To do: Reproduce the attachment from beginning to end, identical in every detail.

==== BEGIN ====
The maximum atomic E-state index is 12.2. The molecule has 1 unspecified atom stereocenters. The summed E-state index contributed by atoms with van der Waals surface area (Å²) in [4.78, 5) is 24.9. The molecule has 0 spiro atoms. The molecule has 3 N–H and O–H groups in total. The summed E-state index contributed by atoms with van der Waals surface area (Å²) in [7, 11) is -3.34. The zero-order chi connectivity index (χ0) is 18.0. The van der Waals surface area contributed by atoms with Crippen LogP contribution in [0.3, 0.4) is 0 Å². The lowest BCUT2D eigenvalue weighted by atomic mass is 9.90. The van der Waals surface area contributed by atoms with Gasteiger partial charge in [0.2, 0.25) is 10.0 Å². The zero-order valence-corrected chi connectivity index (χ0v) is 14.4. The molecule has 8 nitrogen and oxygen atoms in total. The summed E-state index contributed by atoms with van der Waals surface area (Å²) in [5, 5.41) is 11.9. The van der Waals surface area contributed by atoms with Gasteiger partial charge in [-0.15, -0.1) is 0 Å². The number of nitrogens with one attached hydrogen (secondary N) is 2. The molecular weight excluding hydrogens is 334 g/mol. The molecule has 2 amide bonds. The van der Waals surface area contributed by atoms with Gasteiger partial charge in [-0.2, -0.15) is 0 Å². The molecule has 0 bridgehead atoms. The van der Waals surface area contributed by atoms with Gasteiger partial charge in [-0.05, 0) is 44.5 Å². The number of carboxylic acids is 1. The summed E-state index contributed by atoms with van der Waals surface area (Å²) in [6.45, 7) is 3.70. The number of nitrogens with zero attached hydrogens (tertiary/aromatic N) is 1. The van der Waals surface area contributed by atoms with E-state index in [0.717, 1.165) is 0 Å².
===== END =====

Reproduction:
The maximum atomic E-state index is 12.2. The molecule has 1 unspecified atom stereocenters. The summed E-state index contributed by atoms with van der Waals surface area (Å²) in [4.78, 5) is 24.9. The molecule has 0 spiro atoms. The molecule has 3 N–H and O–H groups in total. The summed E-state index contributed by atoms with van der Waals surface area (Å²) in [7, 11) is -3.34. The zero-order chi connectivity index (χ0) is 18.0. The van der Waals surface area contributed by atoms with Crippen LogP contribution in [0.3, 0.4) is 0 Å². The lowest BCUT2D eigenvalue weighted by atomic mass is 9.90. The van der Waals surface area contributed by atoms with Gasteiger partial charge in [0.2, 0.25) is 10.0 Å². The zero-order valence-corrected chi connectivity index (χ0v) is 14.4. The molecule has 8 nitrogen and oxygen atoms in total. The summed E-state index contributed by atoms with van der Waals surface area (Å²) in [5, 5.41) is 11.9. The van der Waals surface area contributed by atoms with Gasteiger partial charge in [-0.15, -0.1) is 0 Å². The number of nitrogens with one attached hydrogen (secondary N) is 2. The molecular weight excluding hydrogens is 334 g/mol. The molecule has 2 amide bonds. The van der Waals surface area contributed by atoms with Gasteiger partial charge in [-0.2, -0.15) is 0 Å². The molecule has 0 bridgehead atoms. The van der Waals surface area contributed by atoms with Gasteiger partial charge in [-0.05, 0) is 44.5 Å². The number of carboxylic acids is 1. The summed E-state index contributed by atoms with van der Waals surface area (Å²) in [6.45, 7) is 3.70. The number of nitrogens with zero attached hydrogens (tertiary/aromatic N) is 1. The van der Waals surface area contributed by atoms with E-state index in [0.717, 1.165) is 0 Å².